I’ve reached the point in RAPTURE where I’m excising a bunch of stuff I really liked. I mean, it’s not all vital to the plot or the story or anything, which is why I’m cutting it, but man – it’s stuff I like.
See, when I’m thinking about a book I’ll often write little snippets of dialogue and disjointed scenes and then toss them into the manuscript file at the end for incorporation later. Then, as I put the book together, I pull from the pool of scenes and dialogue as they occur in the story. But as you run out of book, you know, you start to run out of places to put this stuff. You also start to realize that all those fine, witty bits of dialogue and fights scenes really don’t have a place in the final book. It sucks.
Here are some examples of what got cut recently, in no particular order:
But she got prettier by the day, with every frown, every tangled gray hair. He’d thought she was the most beautiful woman in the world, once. Then the rest of the world started to love her too, and some of the shine had worn off.
“I once knew a cook who worked the black,” Nyx said. “Could skin a cat in three minutes and served dogs, yeah – shifter and standard alike. Once saw him cut the head off a dog’s hindquarters and haul the dog half back inside.”
“Did you report him?”
“Hell no. He made the best roast dog in Nasheen.”
“She’s a good, beautiful woman. There is such a thing. Not all of them are rotten.”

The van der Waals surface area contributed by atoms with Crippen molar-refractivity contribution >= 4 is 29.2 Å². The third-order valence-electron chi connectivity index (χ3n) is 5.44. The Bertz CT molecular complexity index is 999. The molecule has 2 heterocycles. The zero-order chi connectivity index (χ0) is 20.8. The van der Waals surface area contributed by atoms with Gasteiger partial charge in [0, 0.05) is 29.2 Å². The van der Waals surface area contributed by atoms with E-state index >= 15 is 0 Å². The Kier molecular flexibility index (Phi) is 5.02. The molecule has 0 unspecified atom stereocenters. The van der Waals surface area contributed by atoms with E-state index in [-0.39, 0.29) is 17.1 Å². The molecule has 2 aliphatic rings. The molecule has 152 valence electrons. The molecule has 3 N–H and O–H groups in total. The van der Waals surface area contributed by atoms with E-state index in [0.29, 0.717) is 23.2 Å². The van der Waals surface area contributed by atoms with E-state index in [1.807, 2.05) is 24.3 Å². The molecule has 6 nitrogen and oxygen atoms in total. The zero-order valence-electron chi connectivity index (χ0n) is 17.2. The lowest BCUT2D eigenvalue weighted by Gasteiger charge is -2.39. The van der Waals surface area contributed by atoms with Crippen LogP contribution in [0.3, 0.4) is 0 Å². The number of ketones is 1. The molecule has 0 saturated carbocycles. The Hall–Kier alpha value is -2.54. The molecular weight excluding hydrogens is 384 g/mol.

“I’m living proof that you don’t have to be pretty to be bad,” Nyx said.
“I’ve always preferred running after the scary ones,” Sabah said.
“Not me,” Ahmed said. “Rotten women have rotten hearts.”
Nyx snorted. She bet her left lung that Ahmed hadn’t bedded a woman in his life.
“She’s fine,” Eshe said.
“She’s a fucking magician.”
“You were happy enough to chat her up until I got there first.”
“When the hell did you become so mercenary?”
“I learned from the best.”
“You’re goddamn right you did.”
“Haven’t you cut off enough limbs today?”
“Somebody’s gotta keep the magicians in business.”
“You don’t know what’s out there… what I’ve seen.”
“I’m hiring you to show me.”
“Nobody remembers how a war starts,” Hanife said. “No one will remember this one began with an incompetent magician and a foolish mercenary.”
“How old are you?”
“Old enough,” Mercia said.
“Not old enough to bed somebody as old as your mother.”
“My mother’s dead.”
“That just makes it worse.”
Bel dames go to bars for the same reason historians go to libraries – research.
As it was, the hedge witch had agreed to slather them down in salve and administer an antidote to the poison that took the worst of the edge off. Her fathers took it with them into the desert, she said, in case they were desperate enough to eat the bugs that poisoned them.
God, he stilled loved her – even after all this time. Long after a better man would have left his boyhood stupidity behind.